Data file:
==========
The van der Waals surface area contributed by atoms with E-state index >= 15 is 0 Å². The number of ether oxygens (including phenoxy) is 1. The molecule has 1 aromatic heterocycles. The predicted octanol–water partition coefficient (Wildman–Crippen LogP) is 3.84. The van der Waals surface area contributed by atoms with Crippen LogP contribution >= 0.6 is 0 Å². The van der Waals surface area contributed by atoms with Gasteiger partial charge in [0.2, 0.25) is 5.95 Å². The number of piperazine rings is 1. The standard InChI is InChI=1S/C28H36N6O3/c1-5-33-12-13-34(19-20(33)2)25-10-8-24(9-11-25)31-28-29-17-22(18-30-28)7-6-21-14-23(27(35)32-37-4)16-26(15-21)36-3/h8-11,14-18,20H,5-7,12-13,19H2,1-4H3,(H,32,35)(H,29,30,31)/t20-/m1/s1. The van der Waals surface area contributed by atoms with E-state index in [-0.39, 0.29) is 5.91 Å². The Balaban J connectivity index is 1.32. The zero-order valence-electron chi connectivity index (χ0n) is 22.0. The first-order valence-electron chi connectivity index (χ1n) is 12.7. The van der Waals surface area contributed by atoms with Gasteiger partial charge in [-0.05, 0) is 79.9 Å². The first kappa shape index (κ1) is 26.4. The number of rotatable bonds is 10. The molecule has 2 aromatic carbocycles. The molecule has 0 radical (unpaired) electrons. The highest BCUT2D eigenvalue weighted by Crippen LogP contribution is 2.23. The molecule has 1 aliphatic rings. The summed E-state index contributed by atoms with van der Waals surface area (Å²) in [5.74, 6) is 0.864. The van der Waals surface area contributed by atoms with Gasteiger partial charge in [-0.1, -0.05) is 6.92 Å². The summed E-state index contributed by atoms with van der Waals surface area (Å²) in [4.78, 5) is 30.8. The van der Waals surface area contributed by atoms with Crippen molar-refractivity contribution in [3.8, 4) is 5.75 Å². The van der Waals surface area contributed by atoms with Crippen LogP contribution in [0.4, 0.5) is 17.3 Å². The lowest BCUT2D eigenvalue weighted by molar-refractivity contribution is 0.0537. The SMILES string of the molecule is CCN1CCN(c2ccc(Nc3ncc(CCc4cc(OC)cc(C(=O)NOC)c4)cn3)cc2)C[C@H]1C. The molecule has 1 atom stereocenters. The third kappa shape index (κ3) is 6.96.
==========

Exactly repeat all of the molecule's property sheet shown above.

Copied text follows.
The van der Waals surface area contributed by atoms with E-state index >= 15 is 0 Å². The number of ether oxygens (including phenoxy) is 1. The molecule has 1 aromatic heterocycles. The predicted octanol–water partition coefficient (Wildman–Crippen LogP) is 3.84. The van der Waals surface area contributed by atoms with Crippen LogP contribution >= 0.6 is 0 Å². The van der Waals surface area contributed by atoms with Gasteiger partial charge in [0.2, 0.25) is 5.95 Å². The number of piperazine rings is 1. The standard InChI is InChI=1S/C28H36N6O3/c1-5-33-12-13-34(19-20(33)2)25-10-8-24(9-11-25)31-28-29-17-22(18-30-28)7-6-21-14-23(27(35)32-37-4)16-26(15-21)36-3/h8-11,14-18,20H,5-7,12-13,19H2,1-4H3,(H,32,35)(H,29,30,31)/t20-/m1/s1. The van der Waals surface area contributed by atoms with E-state index in [-0.39, 0.29) is 5.91 Å². The Balaban J connectivity index is 1.32. The zero-order valence-electron chi connectivity index (χ0n) is 22.0. The first-order valence-electron chi connectivity index (χ1n) is 12.7. The van der Waals surface area contributed by atoms with Gasteiger partial charge in [-0.05, 0) is 79.9 Å². The first kappa shape index (κ1) is 26.4. The number of rotatable bonds is 10. The molecule has 2 aromatic carbocycles. The molecule has 0 radical (unpaired) electrons. The highest BCUT2D eigenvalue weighted by Crippen LogP contribution is 2.23. The molecule has 1 aliphatic rings. The summed E-state index contributed by atoms with van der Waals surface area (Å²) in [5.74, 6) is 0.864. The van der Waals surface area contributed by atoms with Gasteiger partial charge in [-0.1, -0.05) is 6.92 Å². The summed E-state index contributed by atoms with van der Waals surface area (Å²) in [4.78, 5) is 30.8. The van der Waals surface area contributed by atoms with Crippen molar-refractivity contribution in [3.8, 4) is 5.75 Å². The van der Waals surface area contributed by atoms with Crippen LogP contribution in [0.4, 0.5) is 17.3 Å². The lowest BCUT2D eigenvalue weighted by molar-refractivity contribution is 0.0537. The SMILES string of the molecule is CCN1CCN(c2ccc(Nc3ncc(CCc4cc(OC)cc(C(=O)NOC)c4)cn3)cc2)C[C@H]1C. The molecule has 1 atom stereocenters. The third kappa shape index (κ3) is 6.96.